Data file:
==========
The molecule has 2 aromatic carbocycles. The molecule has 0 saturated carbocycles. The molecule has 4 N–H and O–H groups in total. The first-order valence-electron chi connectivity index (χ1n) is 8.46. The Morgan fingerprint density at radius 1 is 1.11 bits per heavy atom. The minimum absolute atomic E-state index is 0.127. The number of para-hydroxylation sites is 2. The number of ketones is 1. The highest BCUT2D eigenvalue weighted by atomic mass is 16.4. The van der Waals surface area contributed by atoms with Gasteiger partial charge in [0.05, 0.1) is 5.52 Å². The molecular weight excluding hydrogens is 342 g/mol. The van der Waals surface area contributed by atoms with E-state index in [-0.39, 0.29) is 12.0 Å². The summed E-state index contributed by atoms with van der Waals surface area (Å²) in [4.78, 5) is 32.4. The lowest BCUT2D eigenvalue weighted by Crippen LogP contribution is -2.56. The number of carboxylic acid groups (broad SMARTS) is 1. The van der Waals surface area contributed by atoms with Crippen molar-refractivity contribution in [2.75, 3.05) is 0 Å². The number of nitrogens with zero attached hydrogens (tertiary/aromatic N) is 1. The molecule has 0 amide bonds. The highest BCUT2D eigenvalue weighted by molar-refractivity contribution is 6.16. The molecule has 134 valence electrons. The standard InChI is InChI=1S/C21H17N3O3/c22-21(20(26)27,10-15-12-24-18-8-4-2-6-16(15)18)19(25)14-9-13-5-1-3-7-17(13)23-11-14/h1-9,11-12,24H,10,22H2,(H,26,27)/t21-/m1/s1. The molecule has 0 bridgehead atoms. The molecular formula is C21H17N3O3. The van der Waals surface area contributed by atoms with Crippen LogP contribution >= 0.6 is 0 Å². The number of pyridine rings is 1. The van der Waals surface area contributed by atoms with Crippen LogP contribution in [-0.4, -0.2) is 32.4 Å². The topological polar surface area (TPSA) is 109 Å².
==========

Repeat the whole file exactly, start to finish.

The molecule has 2 aromatic carbocycles. The molecule has 0 saturated carbocycles. The molecule has 4 N–H and O–H groups in total. The first-order valence-electron chi connectivity index (χ1n) is 8.46. The Morgan fingerprint density at radius 1 is 1.11 bits per heavy atom. The minimum absolute atomic E-state index is 0.127. The number of para-hydroxylation sites is 2. The number of ketones is 1. The highest BCUT2D eigenvalue weighted by atomic mass is 16.4. The van der Waals surface area contributed by atoms with Gasteiger partial charge in [0.05, 0.1) is 5.52 Å². The molecular weight excluding hydrogens is 342 g/mol. The van der Waals surface area contributed by atoms with E-state index in [-0.39, 0.29) is 12.0 Å². The summed E-state index contributed by atoms with van der Waals surface area (Å²) in [4.78, 5) is 32.4. The lowest BCUT2D eigenvalue weighted by Crippen LogP contribution is -2.56. The number of carboxylic acid groups (broad SMARTS) is 1. The van der Waals surface area contributed by atoms with Crippen molar-refractivity contribution in [2.75, 3.05) is 0 Å². The number of nitrogens with zero attached hydrogens (tertiary/aromatic N) is 1. The molecule has 0 amide bonds. The highest BCUT2D eigenvalue weighted by molar-refractivity contribution is 6.16. The molecule has 134 valence electrons. The standard InChI is InChI=1S/C21H17N3O3/c22-21(20(26)27,10-15-12-24-18-8-4-2-6-16(15)18)19(25)14-9-13-5-1-3-7-17(13)23-11-14/h1-9,11-12,24H,10,22H2,(H,26,27)/t21-/m1/s1. The molecule has 0 bridgehead atoms. The molecular formula is C21H17N3O3. The van der Waals surface area contributed by atoms with Crippen LogP contribution >= 0.6 is 0 Å². The number of pyridine rings is 1. The van der Waals surface area contributed by atoms with Crippen LogP contribution in [-0.4, -0.2) is 32.4 Å². The topological polar surface area (TPSA) is 109 Å².